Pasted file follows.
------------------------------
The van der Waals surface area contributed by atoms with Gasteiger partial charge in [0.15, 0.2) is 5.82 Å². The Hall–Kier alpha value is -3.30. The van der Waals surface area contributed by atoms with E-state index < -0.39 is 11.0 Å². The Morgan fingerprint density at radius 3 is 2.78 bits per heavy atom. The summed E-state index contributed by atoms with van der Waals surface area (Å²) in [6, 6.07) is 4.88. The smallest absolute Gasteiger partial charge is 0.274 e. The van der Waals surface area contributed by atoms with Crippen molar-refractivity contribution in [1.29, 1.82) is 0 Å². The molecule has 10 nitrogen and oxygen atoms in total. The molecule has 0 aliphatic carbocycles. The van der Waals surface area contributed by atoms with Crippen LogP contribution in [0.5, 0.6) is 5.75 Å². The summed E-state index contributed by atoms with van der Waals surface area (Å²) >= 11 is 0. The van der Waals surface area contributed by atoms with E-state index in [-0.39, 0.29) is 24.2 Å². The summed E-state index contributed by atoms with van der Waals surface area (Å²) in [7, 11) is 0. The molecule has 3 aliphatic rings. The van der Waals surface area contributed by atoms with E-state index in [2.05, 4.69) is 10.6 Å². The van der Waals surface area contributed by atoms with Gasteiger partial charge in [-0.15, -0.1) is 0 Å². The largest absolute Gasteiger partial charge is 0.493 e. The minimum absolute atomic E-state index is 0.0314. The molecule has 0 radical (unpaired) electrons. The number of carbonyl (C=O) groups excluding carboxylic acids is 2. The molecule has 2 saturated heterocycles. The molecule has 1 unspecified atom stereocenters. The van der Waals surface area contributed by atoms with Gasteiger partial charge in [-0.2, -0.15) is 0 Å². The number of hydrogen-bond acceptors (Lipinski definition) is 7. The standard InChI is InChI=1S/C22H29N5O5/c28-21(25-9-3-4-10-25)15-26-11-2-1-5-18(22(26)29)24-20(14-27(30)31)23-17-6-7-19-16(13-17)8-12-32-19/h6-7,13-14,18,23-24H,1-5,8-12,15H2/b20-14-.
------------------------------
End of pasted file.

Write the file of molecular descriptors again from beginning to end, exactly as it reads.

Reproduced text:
The van der Waals surface area contributed by atoms with Gasteiger partial charge in [0.15, 0.2) is 5.82 Å². The Hall–Kier alpha value is -3.30. The van der Waals surface area contributed by atoms with E-state index < -0.39 is 11.0 Å². The Morgan fingerprint density at radius 3 is 2.78 bits per heavy atom. The summed E-state index contributed by atoms with van der Waals surface area (Å²) in [6, 6.07) is 4.88. The smallest absolute Gasteiger partial charge is 0.274 e. The van der Waals surface area contributed by atoms with Crippen molar-refractivity contribution in [1.29, 1.82) is 0 Å². The molecule has 10 nitrogen and oxygen atoms in total. The molecule has 0 aliphatic carbocycles. The van der Waals surface area contributed by atoms with Crippen LogP contribution in [0.5, 0.6) is 5.75 Å². The summed E-state index contributed by atoms with van der Waals surface area (Å²) >= 11 is 0. The van der Waals surface area contributed by atoms with E-state index in [-0.39, 0.29) is 24.2 Å². The summed E-state index contributed by atoms with van der Waals surface area (Å²) in [7, 11) is 0. The molecule has 3 aliphatic rings. The van der Waals surface area contributed by atoms with E-state index in [2.05, 4.69) is 10.6 Å². The van der Waals surface area contributed by atoms with Gasteiger partial charge in [-0.15, -0.1) is 0 Å². The largest absolute Gasteiger partial charge is 0.493 e. The minimum absolute atomic E-state index is 0.0314. The molecule has 0 radical (unpaired) electrons. The number of carbonyl (C=O) groups excluding carboxylic acids is 2. The molecule has 2 saturated heterocycles. The molecule has 1 unspecified atom stereocenters. The van der Waals surface area contributed by atoms with Gasteiger partial charge in [-0.2, -0.15) is 0 Å². The number of hydrogen-bond acceptors (Lipinski definition) is 7. The standard InChI is InChI=1S/C22H29N5O5/c28-21(25-9-3-4-10-25)15-26-11-2-1-5-18(22(26)29)24-20(14-27(30)31)23-17-6-7-19-16(13-17)8-12-32-19/h6-7,13-14,18,23-24H,1-5,8-12,15H2/b20-14-.